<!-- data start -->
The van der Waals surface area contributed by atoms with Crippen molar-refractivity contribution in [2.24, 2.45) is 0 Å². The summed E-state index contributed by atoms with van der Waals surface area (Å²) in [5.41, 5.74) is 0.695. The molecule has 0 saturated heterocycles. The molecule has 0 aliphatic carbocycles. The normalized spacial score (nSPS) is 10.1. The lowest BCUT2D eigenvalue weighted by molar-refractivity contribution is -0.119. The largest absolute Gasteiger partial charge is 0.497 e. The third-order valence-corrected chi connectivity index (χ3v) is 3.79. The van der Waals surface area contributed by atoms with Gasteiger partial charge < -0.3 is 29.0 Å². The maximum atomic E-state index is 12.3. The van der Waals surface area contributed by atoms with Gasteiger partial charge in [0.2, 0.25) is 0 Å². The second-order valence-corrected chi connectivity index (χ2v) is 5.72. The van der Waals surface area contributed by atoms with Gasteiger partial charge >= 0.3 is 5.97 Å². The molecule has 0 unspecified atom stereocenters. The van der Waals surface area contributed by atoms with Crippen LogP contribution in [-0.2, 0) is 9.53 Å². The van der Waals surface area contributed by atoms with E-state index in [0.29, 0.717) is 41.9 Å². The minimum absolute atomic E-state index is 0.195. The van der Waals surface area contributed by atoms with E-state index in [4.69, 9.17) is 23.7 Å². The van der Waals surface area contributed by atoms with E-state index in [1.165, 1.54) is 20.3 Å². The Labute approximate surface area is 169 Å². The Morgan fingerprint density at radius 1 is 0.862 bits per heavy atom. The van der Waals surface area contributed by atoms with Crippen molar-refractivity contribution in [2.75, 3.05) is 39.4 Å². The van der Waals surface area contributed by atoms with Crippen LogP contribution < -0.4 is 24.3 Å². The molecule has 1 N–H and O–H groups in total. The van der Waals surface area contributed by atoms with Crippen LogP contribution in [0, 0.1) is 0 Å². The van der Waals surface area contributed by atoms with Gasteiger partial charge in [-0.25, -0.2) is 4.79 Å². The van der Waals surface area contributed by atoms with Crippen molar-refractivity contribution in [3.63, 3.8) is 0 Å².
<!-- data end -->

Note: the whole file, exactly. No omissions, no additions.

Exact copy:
The van der Waals surface area contributed by atoms with Crippen molar-refractivity contribution in [2.24, 2.45) is 0 Å². The summed E-state index contributed by atoms with van der Waals surface area (Å²) in [5.41, 5.74) is 0.695. The molecule has 0 saturated heterocycles. The molecule has 0 aliphatic carbocycles. The normalized spacial score (nSPS) is 10.1. The lowest BCUT2D eigenvalue weighted by molar-refractivity contribution is -0.119. The largest absolute Gasteiger partial charge is 0.497 e. The third-order valence-corrected chi connectivity index (χ3v) is 3.79. The van der Waals surface area contributed by atoms with Gasteiger partial charge < -0.3 is 29.0 Å². The maximum atomic E-state index is 12.3. The van der Waals surface area contributed by atoms with Gasteiger partial charge in [0.2, 0.25) is 0 Å². The second-order valence-corrected chi connectivity index (χ2v) is 5.72. The van der Waals surface area contributed by atoms with Gasteiger partial charge >= 0.3 is 5.97 Å². The molecule has 0 unspecified atom stereocenters. The van der Waals surface area contributed by atoms with Crippen LogP contribution in [-0.2, 0) is 9.53 Å². The van der Waals surface area contributed by atoms with E-state index in [0.29, 0.717) is 41.9 Å². The minimum absolute atomic E-state index is 0.195. The van der Waals surface area contributed by atoms with E-state index in [4.69, 9.17) is 23.7 Å². The van der Waals surface area contributed by atoms with E-state index in [1.165, 1.54) is 20.3 Å². The Labute approximate surface area is 169 Å². The Morgan fingerprint density at radius 1 is 0.862 bits per heavy atom. The van der Waals surface area contributed by atoms with Crippen molar-refractivity contribution in [2.75, 3.05) is 39.4 Å². The van der Waals surface area contributed by atoms with Crippen LogP contribution < -0.4 is 24.3 Å². The molecule has 1 N–H and O–H groups in total. The van der Waals surface area contributed by atoms with Crippen LogP contribution in [0, 0.1) is 0 Å². The van der Waals surface area contributed by atoms with Gasteiger partial charge in [-0.25, -0.2) is 4.79 Å². The van der Waals surface area contributed by atoms with Crippen molar-refractivity contribution in [3.63, 3.8) is 0 Å².